Between the existing Facebook campus in Menlo Park and the land where the second half of the campus will be built is a tunnel smothered from floor to ceiling with graffiti.
Facebook employees will eventually use the tunnel to get from one side of the campus to the other while avoiding the traffic on Bayfront Expressway.
Rather than scrub the walls clean, Facebook plans to preserve much of the graffiti, as the company expands its global headquarters into the 22 acres of land across the street.
The latest phase of the expansion project garnered unanimous approval from the Menlo Park Planning Commission on Monday.
One of the items in the works includes a physical renovation of the tunnel, which was littered with an old mattress, bent spray paint cans, and rusty shopping carts when Facebook first announced it would move to Menlo Park in February 2011.
Eventually, pedestrians and cyclists who travel the path through the tunnel will share it with a "people-mover" shuttle, according to Facebook. Facebook says the "people-movers" will enable time-strapped employees to get from one end of the campus to the other — faster.
Whether they get through the tunnel on foot or on wheels, expressive swirls of spray paint will adorn the walls they walk through, a testament to the unbridled creativity that grows in the Bay Area.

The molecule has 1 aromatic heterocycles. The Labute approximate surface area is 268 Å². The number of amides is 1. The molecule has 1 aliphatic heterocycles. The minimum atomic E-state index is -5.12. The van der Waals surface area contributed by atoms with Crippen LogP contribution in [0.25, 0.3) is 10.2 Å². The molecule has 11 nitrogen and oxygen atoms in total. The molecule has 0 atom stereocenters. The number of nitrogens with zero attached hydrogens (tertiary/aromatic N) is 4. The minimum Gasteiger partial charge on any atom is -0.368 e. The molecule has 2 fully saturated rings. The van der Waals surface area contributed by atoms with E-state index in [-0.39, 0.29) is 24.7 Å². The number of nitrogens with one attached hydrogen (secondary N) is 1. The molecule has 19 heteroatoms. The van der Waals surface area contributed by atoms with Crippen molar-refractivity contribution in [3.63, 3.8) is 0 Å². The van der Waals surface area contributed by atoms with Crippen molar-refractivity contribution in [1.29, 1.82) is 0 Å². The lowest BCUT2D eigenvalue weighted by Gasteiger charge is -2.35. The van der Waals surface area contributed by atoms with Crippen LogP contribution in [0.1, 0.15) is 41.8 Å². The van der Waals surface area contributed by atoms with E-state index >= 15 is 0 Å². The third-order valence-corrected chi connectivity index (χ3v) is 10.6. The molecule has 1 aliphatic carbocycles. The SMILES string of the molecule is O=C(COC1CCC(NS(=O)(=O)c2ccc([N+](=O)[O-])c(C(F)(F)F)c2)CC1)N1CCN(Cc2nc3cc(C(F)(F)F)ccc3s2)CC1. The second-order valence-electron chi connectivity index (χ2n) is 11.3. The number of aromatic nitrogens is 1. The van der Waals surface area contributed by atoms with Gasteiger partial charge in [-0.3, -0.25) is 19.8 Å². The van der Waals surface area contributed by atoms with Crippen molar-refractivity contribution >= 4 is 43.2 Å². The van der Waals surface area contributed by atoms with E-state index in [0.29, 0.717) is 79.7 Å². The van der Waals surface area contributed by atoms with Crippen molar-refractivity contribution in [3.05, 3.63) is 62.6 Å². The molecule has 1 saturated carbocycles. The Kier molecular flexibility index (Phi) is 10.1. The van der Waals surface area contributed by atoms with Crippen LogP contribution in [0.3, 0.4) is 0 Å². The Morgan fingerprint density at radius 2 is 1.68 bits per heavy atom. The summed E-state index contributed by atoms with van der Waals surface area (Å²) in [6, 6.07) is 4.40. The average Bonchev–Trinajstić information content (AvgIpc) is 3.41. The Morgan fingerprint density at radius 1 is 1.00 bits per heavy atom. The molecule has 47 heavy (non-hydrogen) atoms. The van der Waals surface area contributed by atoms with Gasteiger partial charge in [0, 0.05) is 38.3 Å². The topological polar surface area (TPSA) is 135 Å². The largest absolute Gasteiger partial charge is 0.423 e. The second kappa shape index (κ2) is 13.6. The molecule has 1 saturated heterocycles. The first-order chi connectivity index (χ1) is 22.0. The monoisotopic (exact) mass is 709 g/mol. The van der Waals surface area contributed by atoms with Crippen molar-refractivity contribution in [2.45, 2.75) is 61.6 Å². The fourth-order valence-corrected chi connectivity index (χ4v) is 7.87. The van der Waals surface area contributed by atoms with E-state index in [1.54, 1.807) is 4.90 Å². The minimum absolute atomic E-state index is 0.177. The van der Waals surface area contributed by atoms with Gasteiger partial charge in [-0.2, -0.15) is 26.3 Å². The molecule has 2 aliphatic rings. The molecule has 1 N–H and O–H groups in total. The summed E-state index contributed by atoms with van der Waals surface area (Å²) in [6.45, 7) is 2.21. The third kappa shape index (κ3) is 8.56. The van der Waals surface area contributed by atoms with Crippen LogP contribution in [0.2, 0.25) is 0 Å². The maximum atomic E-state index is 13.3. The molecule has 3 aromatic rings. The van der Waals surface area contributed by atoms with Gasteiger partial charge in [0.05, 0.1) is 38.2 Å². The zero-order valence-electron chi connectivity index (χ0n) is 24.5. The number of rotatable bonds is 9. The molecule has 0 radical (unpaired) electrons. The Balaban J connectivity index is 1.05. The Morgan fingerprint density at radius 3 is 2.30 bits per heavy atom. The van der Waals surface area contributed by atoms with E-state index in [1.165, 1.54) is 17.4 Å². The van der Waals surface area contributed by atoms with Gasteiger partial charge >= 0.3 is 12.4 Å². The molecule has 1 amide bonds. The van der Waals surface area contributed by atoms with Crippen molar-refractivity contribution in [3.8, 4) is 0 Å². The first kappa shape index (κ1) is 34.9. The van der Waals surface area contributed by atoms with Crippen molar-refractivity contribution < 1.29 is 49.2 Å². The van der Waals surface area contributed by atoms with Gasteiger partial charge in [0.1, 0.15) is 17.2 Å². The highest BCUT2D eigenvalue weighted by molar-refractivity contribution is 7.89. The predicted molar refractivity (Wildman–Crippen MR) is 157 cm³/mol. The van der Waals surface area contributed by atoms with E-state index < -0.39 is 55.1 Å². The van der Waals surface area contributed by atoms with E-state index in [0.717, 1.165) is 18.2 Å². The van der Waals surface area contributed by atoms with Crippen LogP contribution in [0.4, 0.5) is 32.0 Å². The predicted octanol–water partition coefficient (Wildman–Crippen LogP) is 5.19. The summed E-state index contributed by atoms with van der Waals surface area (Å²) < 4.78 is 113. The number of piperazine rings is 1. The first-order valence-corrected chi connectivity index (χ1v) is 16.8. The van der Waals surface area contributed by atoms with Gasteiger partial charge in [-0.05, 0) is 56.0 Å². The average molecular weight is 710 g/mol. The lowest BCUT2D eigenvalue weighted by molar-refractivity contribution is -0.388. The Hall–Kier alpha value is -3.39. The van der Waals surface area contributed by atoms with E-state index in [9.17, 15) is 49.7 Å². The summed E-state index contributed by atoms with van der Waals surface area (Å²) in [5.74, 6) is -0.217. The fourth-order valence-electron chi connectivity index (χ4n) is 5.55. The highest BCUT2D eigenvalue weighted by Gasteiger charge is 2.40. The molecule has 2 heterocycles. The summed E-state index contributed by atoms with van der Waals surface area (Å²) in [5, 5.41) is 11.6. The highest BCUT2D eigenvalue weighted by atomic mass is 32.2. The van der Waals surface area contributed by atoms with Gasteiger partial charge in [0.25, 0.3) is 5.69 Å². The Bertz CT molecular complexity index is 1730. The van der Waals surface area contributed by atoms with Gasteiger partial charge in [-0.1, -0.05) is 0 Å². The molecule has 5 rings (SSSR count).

Facebook Spokesman Slater Tow said the walls would be sanitized of any profanity and that leaving the graffiti murals on the walls is in line with Facebook's corporate culture.
“Our offices are covered in art,” Tow said. “We’re fond of artistic works of all kind,” he added.
Some of the murals appear to be the work of a single artist, although the creator cannot be confirmed. An anonymous caller to the editor of this publication suggested that it is the work of a Menlo-Atherton High School graduate who resides in the area. His "tag," or signature appeared near art sprayed on the sound walls that enclose Highway 101 near East Palo Alto in 2012 and in tunnels near 280 by Woodside. Much of that graffiti has since been removed.
Law enforcement officials do not know the identity of the person who created these brightly-colored murals, according to Menlo Park Police spokesperson Nicole Acker.
"According to Sgt. Cowans, it is not gang related," Acker told Patch. "He said it’s more of an 'artist’s' work," she added.
Originally, improvements for the eastern half of the tunnel were scheduled to be completed before Facebook’s west campus construction was finalized.
But for now Planning Commission Vice Chair John Kadvany says that the tunnel will be used as a staging area for construction crews to house large equipment such as bulldozers.
The final paperwork for Facebook's campus expansion project now heads to the City Council for their consideration.
You can see Facebook’s conceptual drawings of improvements for the undercrossing here.
Also on Menlo Park-Atherton Patch:
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Atherton Donates $10K to Block Access to Prop. 1A Funds
Affordable Housing Project on Willow Rd. Upgraded
Stanford Mendicants Surprise Menlo Park Mom
Details Emerge in Taekwondo Child Molestation Case
Update: Atherton Police To Destroy Internal Investigations Files
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